Bartz Law Group

Employee Rights Advocates

Prohibited Unfair Practices under Employment Law

Prohibited Unfair Practices under Employment Law

The employee rights California labor law prohibits discriminating against employees based on their race, gender, religion, age, sexual orientation, and others. Also, retaliation or revenge against employees for airing their grievances is prohibited. Besides discrimination and retaliation, other unfair employment practices in employment exist.

Unfair employment practices refer to any act that contravenes or violates Employee rights California labor law, Equal Employment Opportunities Commission, California’s Employment Code. Unfair labor practices apply to all aspects of employment and the best way to protect yourself as an employee is to know your rights as specified under Californian Labor Statutes.

Employment Discrimination

Discrimination in the workplace is prohibited by federal and state laws. Federal and state governments have enacted several statutes since the enactment of the Civil Rights Act of 1964. Those statutes protect employment discrimination based on:

  • Age and gender;
  • Sexual orientation;
  • Race, skin color, and place of origin;
  • Disability and physical appearance, and more.

3 Labor Practices Considered Illegal in California

Employee rights California labor law protects both prospective and existing employees against unfair employment policies. In this article, we’ll cover several unfair employment practices, including:

  1. Job Advertisements
    Job advertisements should be open to everyone as long as an applicant possess the stated minimum qualifications. In other words, companies are prohibited from publishing job advertisements that discriminate against a prospective job applicant based on race, religious affiliation, disability, and more. For instance, an employer should not turn down an applicant based on their physical disability. Instead, adjustments should be done to meet the needs of applicants with special needs.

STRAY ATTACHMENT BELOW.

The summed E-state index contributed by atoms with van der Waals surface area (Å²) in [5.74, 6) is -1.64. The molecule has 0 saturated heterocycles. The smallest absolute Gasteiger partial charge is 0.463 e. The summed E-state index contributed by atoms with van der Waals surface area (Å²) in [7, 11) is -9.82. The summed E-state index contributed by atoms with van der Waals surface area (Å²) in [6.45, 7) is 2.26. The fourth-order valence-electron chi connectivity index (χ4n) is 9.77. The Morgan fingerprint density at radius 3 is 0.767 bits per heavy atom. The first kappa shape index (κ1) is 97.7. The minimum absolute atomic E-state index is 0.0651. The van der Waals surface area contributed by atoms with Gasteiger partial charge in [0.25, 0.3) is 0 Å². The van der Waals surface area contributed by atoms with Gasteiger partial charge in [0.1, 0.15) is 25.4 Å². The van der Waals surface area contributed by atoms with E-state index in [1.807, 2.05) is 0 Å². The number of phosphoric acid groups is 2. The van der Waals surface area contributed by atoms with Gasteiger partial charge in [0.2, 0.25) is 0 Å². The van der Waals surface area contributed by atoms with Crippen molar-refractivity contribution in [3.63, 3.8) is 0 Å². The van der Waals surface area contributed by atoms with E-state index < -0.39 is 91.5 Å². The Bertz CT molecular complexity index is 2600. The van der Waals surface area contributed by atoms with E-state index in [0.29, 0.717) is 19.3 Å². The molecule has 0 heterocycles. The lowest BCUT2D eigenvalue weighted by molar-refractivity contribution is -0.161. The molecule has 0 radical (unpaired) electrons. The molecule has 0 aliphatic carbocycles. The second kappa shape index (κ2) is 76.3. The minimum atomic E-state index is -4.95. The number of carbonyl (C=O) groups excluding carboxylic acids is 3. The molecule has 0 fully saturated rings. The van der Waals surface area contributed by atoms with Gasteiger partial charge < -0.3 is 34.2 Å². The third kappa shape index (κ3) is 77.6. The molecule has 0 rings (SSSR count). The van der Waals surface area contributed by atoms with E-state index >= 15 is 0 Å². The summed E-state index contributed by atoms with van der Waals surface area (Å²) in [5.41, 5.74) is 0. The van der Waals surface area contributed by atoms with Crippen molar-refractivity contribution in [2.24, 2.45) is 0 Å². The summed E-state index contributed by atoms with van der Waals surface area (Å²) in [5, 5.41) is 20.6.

2. Job Assignments & Promotions
    Employers are prohibited from assigning duties and giving promotions based on the protected aspects of employment, such as color, religion, gender, and others. For instance, lighter duties should be shared by all employees, regardless of their race. Favoring some workers over others is considered discrimination and unfair employment practice.
  3. Pay and Benefits
    According to the Equal Employment Opportunities Commission, California employees are entitled to fair wages and other benefits that should be awarded for their positions. Otherwise, discrimination based on the protected employment aspects is considered unethical employment practices. Discriminated employees can file legal action against the employer or file a claim with the relevant authority.
  4. Discipline & Contract Termination
    Employers should punish disobedient workers based on their race, skin color, creed, age, and more. For instance, an employer should not give different punishments for a similar offense committed by two employees of different races. When discharging many or several employees, employers are forbidden from basing their decision on age.
  5. Training & Apprenticeship Programs
    Training or apprenticeship programs should not be discriminative toward employees on the bases of their identity. For instance, an employer should not deny training opportunities to certain races, particularly the minorities, such as African-Americans, Indians, and others. However, the law sometimes allows employers to set an age limit as a minimum qualification.

Any act that violates the employee rights of California labor law is considered unfair labor practice in California. A legal professional specializing in employment law can help you understand this topic in detail.